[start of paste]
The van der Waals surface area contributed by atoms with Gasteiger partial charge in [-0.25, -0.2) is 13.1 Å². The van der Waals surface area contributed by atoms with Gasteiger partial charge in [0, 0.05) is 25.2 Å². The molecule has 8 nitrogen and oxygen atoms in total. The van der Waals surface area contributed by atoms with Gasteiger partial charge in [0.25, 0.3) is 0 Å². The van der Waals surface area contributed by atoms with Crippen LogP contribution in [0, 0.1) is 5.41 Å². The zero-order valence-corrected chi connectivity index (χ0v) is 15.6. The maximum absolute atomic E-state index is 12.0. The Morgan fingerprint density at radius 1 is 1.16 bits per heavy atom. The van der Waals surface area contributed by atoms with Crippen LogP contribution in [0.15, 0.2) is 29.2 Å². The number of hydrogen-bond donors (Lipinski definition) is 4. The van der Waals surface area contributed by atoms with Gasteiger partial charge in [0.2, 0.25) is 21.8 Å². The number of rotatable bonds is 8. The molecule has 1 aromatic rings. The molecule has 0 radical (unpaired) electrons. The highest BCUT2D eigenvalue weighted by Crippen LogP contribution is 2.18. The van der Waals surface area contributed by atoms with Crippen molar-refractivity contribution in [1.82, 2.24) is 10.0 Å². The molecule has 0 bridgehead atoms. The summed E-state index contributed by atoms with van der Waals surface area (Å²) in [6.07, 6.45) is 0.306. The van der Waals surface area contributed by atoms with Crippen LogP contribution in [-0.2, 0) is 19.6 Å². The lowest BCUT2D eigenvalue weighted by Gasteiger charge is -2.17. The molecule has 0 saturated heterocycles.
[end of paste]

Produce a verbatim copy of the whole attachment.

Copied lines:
The van der Waals surface area contributed by atoms with Gasteiger partial charge in [-0.25, -0.2) is 13.1 Å². The van der Waals surface area contributed by atoms with Gasteiger partial charge in [0, 0.05) is 25.2 Å². The molecule has 8 nitrogen and oxygen atoms in total. The van der Waals surface area contributed by atoms with Gasteiger partial charge in [0.25, 0.3) is 0 Å². The van der Waals surface area contributed by atoms with Crippen LogP contribution in [0, 0.1) is 5.41 Å². The zero-order valence-corrected chi connectivity index (χ0v) is 15.6. The maximum absolute atomic E-state index is 12.0. The Morgan fingerprint density at radius 1 is 1.16 bits per heavy atom. The van der Waals surface area contributed by atoms with Crippen LogP contribution in [0.15, 0.2) is 29.2 Å². The number of hydrogen-bond donors (Lipinski definition) is 4. The van der Waals surface area contributed by atoms with Gasteiger partial charge in [0.2, 0.25) is 21.8 Å². The number of rotatable bonds is 8. The molecule has 1 aromatic rings. The molecule has 0 radical (unpaired) electrons. The highest BCUT2D eigenvalue weighted by Crippen LogP contribution is 2.18. The van der Waals surface area contributed by atoms with Crippen molar-refractivity contribution in [1.82, 2.24) is 10.0 Å². The molecule has 0 bridgehead atoms. The summed E-state index contributed by atoms with van der Waals surface area (Å²) in [6.07, 6.45) is 0.306. The van der Waals surface area contributed by atoms with Crippen LogP contribution in [-0.2, 0) is 19.6 Å². The lowest BCUT2D eigenvalue weighted by Gasteiger charge is -2.17. The molecule has 0 saturated heterocycles.